It sure seems that neither the starter interlock or the interrupt relay are working, which could be caused by the security system not activating the interrupt relay (it has to activate for the starter interlock relay to work).

Just want to confirm; is this a North American, LHD Outback?

I've attached a wiring diagram for the security system that also shows the connection to the starter system.


So would removing the security system help me at all? Or does everything flow through it for the car to start? If removing the system is even possible



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Help? Maybe, IF the security system is causing the problem. But even in that case, just removing the security system won't resolve it, as such. Other areas will have to be modified (e.g., the interrupt relay).

I think the idea should be to find what's not happening that should happen to allow the starter to work. This is going to require some detailed troubleshooting involving measurements of continuity and voltage in the starter system in a step-by-step approach. It might require finding the two relays and making measurements at their terminals. Ultimately, the reason the starter isn't activating will be understood. And, that will lead to what needs to be done to correct it.

The wiring diagrams I provided show a number of fuses for the starter system and the security system. Start by making sure they are all good.
 

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Discussion Starter · #16 ·
Help? Maybe, IF the security system is causing the problem. But even in that case, just removing the security system won't resolve it, as such. Other areas will have to be modified (e.g., the interrupt relay).

I think the idea should be to find what's not happening that should happen to allow the starter to work. This is going to require some detailed troubleshooting involving measurements of continuity and voltage in the starter system in a step-by-step approach. It might require finding the two relays and making measurements at their terminals. Ultimately, the reason the starter isn't activating will be understood. And, that will lead to what needs to be done to correct it.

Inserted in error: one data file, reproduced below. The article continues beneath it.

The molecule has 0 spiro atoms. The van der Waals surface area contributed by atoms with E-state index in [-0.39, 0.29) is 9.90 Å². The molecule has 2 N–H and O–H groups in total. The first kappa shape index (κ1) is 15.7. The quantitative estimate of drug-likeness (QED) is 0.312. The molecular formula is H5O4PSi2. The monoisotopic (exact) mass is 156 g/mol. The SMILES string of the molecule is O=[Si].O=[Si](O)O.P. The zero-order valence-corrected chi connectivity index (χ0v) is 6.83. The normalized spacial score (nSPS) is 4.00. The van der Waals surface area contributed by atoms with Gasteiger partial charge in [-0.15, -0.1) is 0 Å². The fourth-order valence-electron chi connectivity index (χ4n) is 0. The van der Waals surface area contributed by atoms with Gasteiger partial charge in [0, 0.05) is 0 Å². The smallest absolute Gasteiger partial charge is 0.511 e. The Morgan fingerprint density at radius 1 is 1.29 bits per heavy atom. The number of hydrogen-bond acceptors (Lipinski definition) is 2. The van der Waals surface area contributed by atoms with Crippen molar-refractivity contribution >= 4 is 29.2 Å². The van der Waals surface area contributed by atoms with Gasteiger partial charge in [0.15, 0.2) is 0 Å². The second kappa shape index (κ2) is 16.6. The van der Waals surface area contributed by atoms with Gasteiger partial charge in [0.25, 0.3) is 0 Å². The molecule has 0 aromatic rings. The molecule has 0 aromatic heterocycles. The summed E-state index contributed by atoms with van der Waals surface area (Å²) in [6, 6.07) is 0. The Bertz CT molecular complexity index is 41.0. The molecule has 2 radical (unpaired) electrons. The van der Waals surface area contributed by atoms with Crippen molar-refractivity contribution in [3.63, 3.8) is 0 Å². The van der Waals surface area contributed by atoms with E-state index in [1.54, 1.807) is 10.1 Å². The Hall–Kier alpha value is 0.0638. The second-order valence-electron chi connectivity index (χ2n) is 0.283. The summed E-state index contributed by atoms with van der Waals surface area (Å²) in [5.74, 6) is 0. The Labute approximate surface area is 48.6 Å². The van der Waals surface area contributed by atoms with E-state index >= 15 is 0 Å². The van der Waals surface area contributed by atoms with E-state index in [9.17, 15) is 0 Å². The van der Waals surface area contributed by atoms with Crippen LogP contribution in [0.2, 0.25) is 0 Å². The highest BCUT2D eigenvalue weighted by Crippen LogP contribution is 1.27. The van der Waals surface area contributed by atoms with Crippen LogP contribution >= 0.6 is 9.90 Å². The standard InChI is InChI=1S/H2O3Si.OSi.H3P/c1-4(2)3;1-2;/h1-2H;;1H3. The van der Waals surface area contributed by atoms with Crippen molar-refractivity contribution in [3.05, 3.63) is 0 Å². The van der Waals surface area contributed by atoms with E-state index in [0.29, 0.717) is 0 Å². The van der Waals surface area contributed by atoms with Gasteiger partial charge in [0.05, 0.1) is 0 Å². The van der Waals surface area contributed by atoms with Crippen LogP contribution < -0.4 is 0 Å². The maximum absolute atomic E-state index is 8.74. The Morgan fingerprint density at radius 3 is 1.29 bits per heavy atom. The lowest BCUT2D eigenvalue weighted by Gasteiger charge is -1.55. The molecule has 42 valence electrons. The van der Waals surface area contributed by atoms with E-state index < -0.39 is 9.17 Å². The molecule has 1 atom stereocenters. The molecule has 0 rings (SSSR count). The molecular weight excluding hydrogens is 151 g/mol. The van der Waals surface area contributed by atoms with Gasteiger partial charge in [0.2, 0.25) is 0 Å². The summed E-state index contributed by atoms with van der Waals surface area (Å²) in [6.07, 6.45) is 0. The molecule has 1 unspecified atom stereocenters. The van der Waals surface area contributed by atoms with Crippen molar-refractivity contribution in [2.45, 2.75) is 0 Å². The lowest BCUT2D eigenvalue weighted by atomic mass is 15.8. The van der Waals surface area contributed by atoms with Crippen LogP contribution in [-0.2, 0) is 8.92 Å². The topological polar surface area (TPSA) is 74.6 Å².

The wiring diagrams I provided show a number of fuses for the starter system and the security system. Start by making sure they are all good.


Well tomorrow I will go through all the fuses and figure out what's getting what and why and trace everything with a multimeter. Thank you very much for the help, I appreciate it


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Well tomorrow I will go through all the fuses and figure out what's getting what and why and trace everything with a multimeter. Thank you very much for the help, I appreciate it


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and when you are all said and done, I hope the car starts every time, and the security system is in the garbage so it does not fail next week.

If you live someplace that there are sickos out stealing 19 year old subarus, get a newer alarm system.